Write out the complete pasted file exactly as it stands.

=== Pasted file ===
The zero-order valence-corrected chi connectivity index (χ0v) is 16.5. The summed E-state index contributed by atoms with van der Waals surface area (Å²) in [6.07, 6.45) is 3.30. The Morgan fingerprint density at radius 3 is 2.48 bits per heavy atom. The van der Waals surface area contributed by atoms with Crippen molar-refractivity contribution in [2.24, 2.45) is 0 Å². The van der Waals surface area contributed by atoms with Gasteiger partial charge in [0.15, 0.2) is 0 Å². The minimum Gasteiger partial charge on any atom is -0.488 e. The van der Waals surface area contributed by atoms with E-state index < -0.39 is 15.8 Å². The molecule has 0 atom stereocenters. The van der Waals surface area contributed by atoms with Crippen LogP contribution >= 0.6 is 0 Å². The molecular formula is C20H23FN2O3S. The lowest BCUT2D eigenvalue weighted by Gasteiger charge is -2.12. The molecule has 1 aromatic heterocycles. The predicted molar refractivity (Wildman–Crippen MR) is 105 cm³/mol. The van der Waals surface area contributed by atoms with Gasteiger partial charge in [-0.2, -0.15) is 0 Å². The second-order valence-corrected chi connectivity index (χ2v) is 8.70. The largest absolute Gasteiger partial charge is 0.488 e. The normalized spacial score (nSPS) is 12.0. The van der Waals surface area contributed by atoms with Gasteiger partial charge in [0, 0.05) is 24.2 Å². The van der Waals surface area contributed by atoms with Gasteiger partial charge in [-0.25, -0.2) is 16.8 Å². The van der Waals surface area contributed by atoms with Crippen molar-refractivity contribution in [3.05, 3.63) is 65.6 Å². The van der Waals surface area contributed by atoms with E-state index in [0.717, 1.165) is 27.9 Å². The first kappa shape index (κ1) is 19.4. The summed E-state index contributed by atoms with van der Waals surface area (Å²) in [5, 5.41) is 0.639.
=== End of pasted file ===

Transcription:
The zero-order valence-corrected chi connectivity index (χ0v) is 16.5. The summed E-state index contributed by atoms with van der Waals surface area (Å²) in [6.07, 6.45) is 3.30. The Morgan fingerprint density at radius 3 is 2.48 bits per heavy atom. The van der Waals surface area contributed by atoms with Crippen molar-refractivity contribution in [2.24, 2.45) is 0 Å². The van der Waals surface area contributed by atoms with Gasteiger partial charge in [0.15, 0.2) is 0 Å². The minimum Gasteiger partial charge on any atom is -0.488 e. The van der Waals surface area contributed by atoms with E-state index < -0.39 is 15.8 Å². The molecule has 0 atom stereocenters. The van der Waals surface area contributed by atoms with Crippen LogP contribution >= 0.6 is 0 Å². The molecular formula is C20H23FN2O3S. The lowest BCUT2D eigenvalue weighted by Gasteiger charge is -2.12. The molecule has 1 aromatic heterocycles. The predicted molar refractivity (Wildman–Crippen MR) is 105 cm³/mol. The van der Waals surface area contributed by atoms with Gasteiger partial charge in [-0.2, -0.15) is 0 Å². The second-order valence-corrected chi connectivity index (χ2v) is 8.70. The largest absolute Gasteiger partial charge is 0.488 e. The normalized spacial score (nSPS) is 12.0. The van der Waals surface area contributed by atoms with Gasteiger partial charge in [0, 0.05) is 24.2 Å². The van der Waals surface area contributed by atoms with Gasteiger partial charge in [-0.25, -0.2) is 16.8 Å². The van der Waals surface area contributed by atoms with Crippen molar-refractivity contribution in [3.05, 3.63) is 65.6 Å². The van der Waals surface area contributed by atoms with E-state index in [0.717, 1.165) is 27.9 Å². The first kappa shape index (κ1) is 19.4. The summed E-state index contributed by atoms with van der Waals surface area (Å²) in [5, 5.41) is 0.639.